Warmer weather is coming, and you know what that means: more bugs! During the winter, pest activity tends to subside as bugs hibernate, go dormant, or tunnel below ground to find shelter. As temperatures become more favorable during spring, insects, arachnids, and more begin to stir and eggs start hatching.
As we head into spring, keep an eye out for the following pests around your property so that you can get ahead of any major infestations.
Unlike many other insects, termites remain active throughout winter. However, they tend to tunnel deep underground or inside stumps to survive the cold. Once warmer temperatures arrive, termites will begin to swarm. During swarming, winged members of the colonies take off to reproduce and find new places to build nests.
Swarming can start during early spring and last through late fall, depending on the weather that year. Termites will typically swarm during warm daylight hours following a day with rain. They’ll gravitate toward a location with rotting, water-damaged wood because that food source will be easier to chew and digest. Once termite swarmers find that perfect place to nest, they’ll lose their wings.
A termite infestation can be difficult to spot until damage is done. Initially, you might mistake the damage for a leak or moisture-related problem because termites release moisture as they chew. Keep an eye out for:
- bubbling paint
- buckling floors
- warping walls or ceilings
- windows and doors that are hard to open and close
Also, watch out for small mud tubes around your home’s foundation. These are tiny tunnels that termites are using to enter your home.
Ants thrive in warm temperatures, preferring a range of about 75 to 95 degrees Fahrenheit. Understandably, they’re more than happy to be done with winter and start becoming much more active during spring. Similar to termites, ants will also start swarming during spring. Ant swarmers typically will set out on a calm, sunny, humid day after there has been a lot of rain.
Where ants nest has a lot to do with their species. Homeowners should watch out for these two ants in particular:
- Carpenter ants. These ants are about ½ inch long and come in black, brown, or reddish black. They eat many of the same foods that others do (plant honeydew, small bugs, carbs, meat, sweets, and grease)—however, carpenter ants nest inside of wood. If carpenter ants decide to nest inside your home, they can dig tunnels into your home’s baseboards, window frames, door jams, support beams, and more.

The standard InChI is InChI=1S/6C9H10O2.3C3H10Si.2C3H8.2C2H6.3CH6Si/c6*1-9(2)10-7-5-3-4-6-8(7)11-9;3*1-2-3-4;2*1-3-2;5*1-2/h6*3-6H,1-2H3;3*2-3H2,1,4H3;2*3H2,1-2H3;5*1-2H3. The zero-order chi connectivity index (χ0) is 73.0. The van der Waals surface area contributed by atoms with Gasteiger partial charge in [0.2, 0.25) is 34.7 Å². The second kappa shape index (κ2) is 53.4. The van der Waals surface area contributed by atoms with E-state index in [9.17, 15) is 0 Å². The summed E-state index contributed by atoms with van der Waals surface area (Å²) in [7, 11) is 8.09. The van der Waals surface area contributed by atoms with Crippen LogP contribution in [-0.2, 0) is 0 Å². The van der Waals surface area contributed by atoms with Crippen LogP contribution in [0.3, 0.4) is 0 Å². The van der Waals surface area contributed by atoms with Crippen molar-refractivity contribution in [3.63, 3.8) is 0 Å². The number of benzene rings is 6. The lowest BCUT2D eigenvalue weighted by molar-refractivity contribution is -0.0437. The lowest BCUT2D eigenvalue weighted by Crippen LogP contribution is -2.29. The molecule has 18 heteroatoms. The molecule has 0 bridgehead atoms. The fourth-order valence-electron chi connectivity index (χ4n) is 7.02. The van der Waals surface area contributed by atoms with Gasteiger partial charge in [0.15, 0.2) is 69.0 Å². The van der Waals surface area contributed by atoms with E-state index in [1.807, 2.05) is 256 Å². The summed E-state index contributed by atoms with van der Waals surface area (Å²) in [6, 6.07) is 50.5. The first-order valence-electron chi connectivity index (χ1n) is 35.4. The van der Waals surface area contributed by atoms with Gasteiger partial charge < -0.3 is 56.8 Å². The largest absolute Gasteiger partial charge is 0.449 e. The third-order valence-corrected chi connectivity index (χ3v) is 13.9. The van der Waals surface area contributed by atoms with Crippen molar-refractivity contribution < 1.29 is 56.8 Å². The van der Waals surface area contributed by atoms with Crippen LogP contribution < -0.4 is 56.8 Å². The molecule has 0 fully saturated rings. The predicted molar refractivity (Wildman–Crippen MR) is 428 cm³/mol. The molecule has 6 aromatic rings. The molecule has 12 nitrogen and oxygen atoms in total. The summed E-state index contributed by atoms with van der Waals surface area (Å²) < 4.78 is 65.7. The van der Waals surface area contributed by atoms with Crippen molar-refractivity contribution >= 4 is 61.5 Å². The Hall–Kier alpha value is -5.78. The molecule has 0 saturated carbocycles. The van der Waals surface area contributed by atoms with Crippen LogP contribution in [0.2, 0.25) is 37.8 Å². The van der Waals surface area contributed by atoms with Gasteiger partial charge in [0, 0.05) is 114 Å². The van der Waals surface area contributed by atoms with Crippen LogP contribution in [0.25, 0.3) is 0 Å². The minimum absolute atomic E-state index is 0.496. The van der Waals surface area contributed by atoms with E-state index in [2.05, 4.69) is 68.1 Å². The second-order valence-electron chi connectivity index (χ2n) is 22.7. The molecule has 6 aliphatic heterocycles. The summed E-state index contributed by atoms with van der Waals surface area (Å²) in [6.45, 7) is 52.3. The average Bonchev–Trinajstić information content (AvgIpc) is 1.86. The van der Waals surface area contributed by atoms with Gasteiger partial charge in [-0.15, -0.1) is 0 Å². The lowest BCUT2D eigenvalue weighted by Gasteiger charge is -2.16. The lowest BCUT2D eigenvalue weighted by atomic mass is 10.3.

- Fire ants. Also known as red imported fire ants (RIFAs), these ants grow up to ⅜ inch and are dark reddish-brown. Their name comes from the extremely painful stings they can inflict. The visible parts of their nests look like irregularly-shaped dirt mounds, and they’re often located near landscaping or building foundations. Disturbing these nests can cause fire ants to emerge and attack in huge numbers.
3. Social Stinging Insects (Bees, Wasps, Hornets, etc.)
While some stinging insects live a “loner” lifestyle, social stinging insects live in a large group (or colony), typically with overlapping generations. The colony usually has a division of labor with queens, workers, drones, etc. Common examples include yellowjackets, paper wasps, honey bees, and bald-faced hornets.
Stinging insect colonies usually don’t reach full size until later in the summer, but queens start forming colonies during spring. With springtime comes plenty of nectar and pollen for queens, allowing them to produce a healthy brood (offspring).
Mature colony workers will take on various roles that keep things functioning smoothly. Some of those roles include:
- Attending the queen
- Caring for the brood that the queen produces
- Building the nest
- Tidying up the nest
- Foraging for food
- Protecting the nest from predators or intruders
These stinging insect colonies can be a problem when they build their nests in or around your home. Some places to look are in bushes and trees, below decks and patios, underneath eaves and roof overhangs, underneath outdoor furniture, on outdoor play equipment, near light fixtures, and in neglected corners of sheds, attics, and garages.
4. Bed Bugs
Not all insect activity increases outdoors: unfortunately, bed bug activity tends to increase indoors during the middle of spring. Because bed bugs live inside buildings, they remain active and feed on human blood throughout the year. However, bed bug problems spike right around the middle of spring due to increased travel during spring break.
With more people traveling, bed bugs have more opportunities to hitch a ride on clothes and luggage and end up in new homes. These tiny insects remain expertly hidden in tucks and folds where you wouldn’t notice them right away. For this reason, it’s always a good idea to:
- Keep your luggage several feet away from any hotel bed or sofa
- Never place your clothes inside of a hotel dresser
- Inspect the bedding and mattress for any bed bugs, rusty-colored stains, or little, white bed bug eggs
- Run a credit card along the seams of the mattress and bedding to unearth any hiding bed bugs
Reliable Pest Control Services in Charlotte, Raleigh, and Greensboro
At Sage Pest Control, we pride ourselves on high-quality pest prevention and pest control methods and five-star-rated service. To schedule your appointment, don’t hesitate to call us at (704) 413-3398 or contact us online.